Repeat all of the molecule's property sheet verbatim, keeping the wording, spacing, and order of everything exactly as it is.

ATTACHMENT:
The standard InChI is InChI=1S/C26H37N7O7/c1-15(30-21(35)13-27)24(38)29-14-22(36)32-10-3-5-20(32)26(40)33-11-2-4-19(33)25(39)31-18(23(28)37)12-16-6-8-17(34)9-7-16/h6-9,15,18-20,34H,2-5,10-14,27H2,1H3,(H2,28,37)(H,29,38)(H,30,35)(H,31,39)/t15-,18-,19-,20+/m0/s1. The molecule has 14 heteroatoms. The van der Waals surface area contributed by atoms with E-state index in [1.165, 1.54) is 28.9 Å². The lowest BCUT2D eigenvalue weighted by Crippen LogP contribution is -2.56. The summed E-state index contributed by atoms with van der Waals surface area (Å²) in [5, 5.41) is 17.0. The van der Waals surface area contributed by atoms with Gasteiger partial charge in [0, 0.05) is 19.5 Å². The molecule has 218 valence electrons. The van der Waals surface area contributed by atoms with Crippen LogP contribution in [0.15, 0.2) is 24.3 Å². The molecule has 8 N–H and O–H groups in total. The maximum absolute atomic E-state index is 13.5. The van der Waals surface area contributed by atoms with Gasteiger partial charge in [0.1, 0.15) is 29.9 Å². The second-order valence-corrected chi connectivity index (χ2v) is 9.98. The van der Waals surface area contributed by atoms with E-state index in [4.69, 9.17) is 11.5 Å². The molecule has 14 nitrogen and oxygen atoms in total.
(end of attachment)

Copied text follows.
The standard InChI is InChI=1S/C26H37N7O7/c1-15(30-21(35)13-27)24(38)29-14-22(36)32-10-3-5-20(32)26(40)33-11-2-4-19(33)25(39)31-18(23(28)37)12-16-6-8-17(34)9-7-16/h6-9,15,18-20,34H,2-5,10-14,27H2,1H3,(H2,28,37)(H,29,38)(H,30,35)(H,31,39)/t15-,18-,19-,20+/m0/s1. The molecule has 14 heteroatoms. The van der Waals surface area contributed by atoms with E-state index in [1.165, 1.54) is 28.9 Å². The lowest BCUT2D eigenvalue weighted by Crippen LogP contribution is -2.56. The summed E-state index contributed by atoms with van der Waals surface area (Å²) in [5, 5.41) is 17.0. The van der Waals surface area contributed by atoms with Gasteiger partial charge in [0, 0.05) is 19.5 Å². The molecule has 218 valence electrons. The van der Waals surface area contributed by atoms with Crippen LogP contribution in [0.15, 0.2) is 24.3 Å². The molecule has 8 N–H and O–H groups in total. The maximum absolute atomic E-state index is 13.5. The van der Waals surface area contributed by atoms with Gasteiger partial charge in [0.1, 0.15) is 29.9 Å². The second-order valence-corrected chi connectivity index (χ2v) is 9.98. The van der Waals surface area contributed by atoms with E-state index in [4.69, 9.17) is 11.5 Å². The molecule has 14 nitrogen and oxygen atoms in total.